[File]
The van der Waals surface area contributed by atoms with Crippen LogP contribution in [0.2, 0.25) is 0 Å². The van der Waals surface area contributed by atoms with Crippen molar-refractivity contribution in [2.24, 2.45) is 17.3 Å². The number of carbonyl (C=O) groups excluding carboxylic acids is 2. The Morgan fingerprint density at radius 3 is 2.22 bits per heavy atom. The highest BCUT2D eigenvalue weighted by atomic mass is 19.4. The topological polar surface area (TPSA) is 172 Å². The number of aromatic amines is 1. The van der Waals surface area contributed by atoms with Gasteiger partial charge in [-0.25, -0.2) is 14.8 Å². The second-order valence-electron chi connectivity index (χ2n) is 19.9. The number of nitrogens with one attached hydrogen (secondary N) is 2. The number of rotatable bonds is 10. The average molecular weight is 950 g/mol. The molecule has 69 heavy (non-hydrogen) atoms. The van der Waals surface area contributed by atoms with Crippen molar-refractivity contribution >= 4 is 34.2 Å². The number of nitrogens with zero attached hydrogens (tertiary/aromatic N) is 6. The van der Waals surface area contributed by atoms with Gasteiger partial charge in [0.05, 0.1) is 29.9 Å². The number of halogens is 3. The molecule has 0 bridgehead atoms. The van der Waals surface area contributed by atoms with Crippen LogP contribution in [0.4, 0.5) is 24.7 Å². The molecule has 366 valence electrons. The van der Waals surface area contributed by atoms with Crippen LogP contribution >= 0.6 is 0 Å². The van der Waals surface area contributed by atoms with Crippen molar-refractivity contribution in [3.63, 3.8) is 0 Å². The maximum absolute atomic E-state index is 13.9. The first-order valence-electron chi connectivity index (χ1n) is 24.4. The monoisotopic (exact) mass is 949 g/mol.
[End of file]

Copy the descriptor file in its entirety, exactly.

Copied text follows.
The van der Waals surface area contributed by atoms with Crippen LogP contribution in [0.2, 0.25) is 0 Å². The van der Waals surface area contributed by atoms with Crippen molar-refractivity contribution in [2.24, 2.45) is 17.3 Å². The number of carbonyl (C=O) groups excluding carboxylic acids is 2. The Morgan fingerprint density at radius 3 is 2.22 bits per heavy atom. The highest BCUT2D eigenvalue weighted by atomic mass is 19.4. The topological polar surface area (TPSA) is 172 Å². The number of aromatic amines is 1. The van der Waals surface area contributed by atoms with Gasteiger partial charge in [-0.25, -0.2) is 14.8 Å². The second-order valence-electron chi connectivity index (χ2n) is 19.9. The number of nitrogens with one attached hydrogen (secondary N) is 2. The number of rotatable bonds is 10. The average molecular weight is 950 g/mol. The molecule has 69 heavy (non-hydrogen) atoms. The van der Waals surface area contributed by atoms with Crippen molar-refractivity contribution >= 4 is 34.2 Å². The number of nitrogens with zero attached hydrogens (tertiary/aromatic N) is 6. The van der Waals surface area contributed by atoms with Gasteiger partial charge in [0.05, 0.1) is 29.9 Å². The number of halogens is 3. The molecule has 0 bridgehead atoms. The van der Waals surface area contributed by atoms with Crippen LogP contribution in [0.4, 0.5) is 24.7 Å². The molecule has 366 valence electrons. The van der Waals surface area contributed by atoms with Crippen LogP contribution >= 0.6 is 0 Å². The van der Waals surface area contributed by atoms with Crippen molar-refractivity contribution in [3.63, 3.8) is 0 Å². The maximum absolute atomic E-state index is 13.9. The first-order valence-electron chi connectivity index (χ1n) is 24.4. The monoisotopic (exact) mass is 949 g/mol.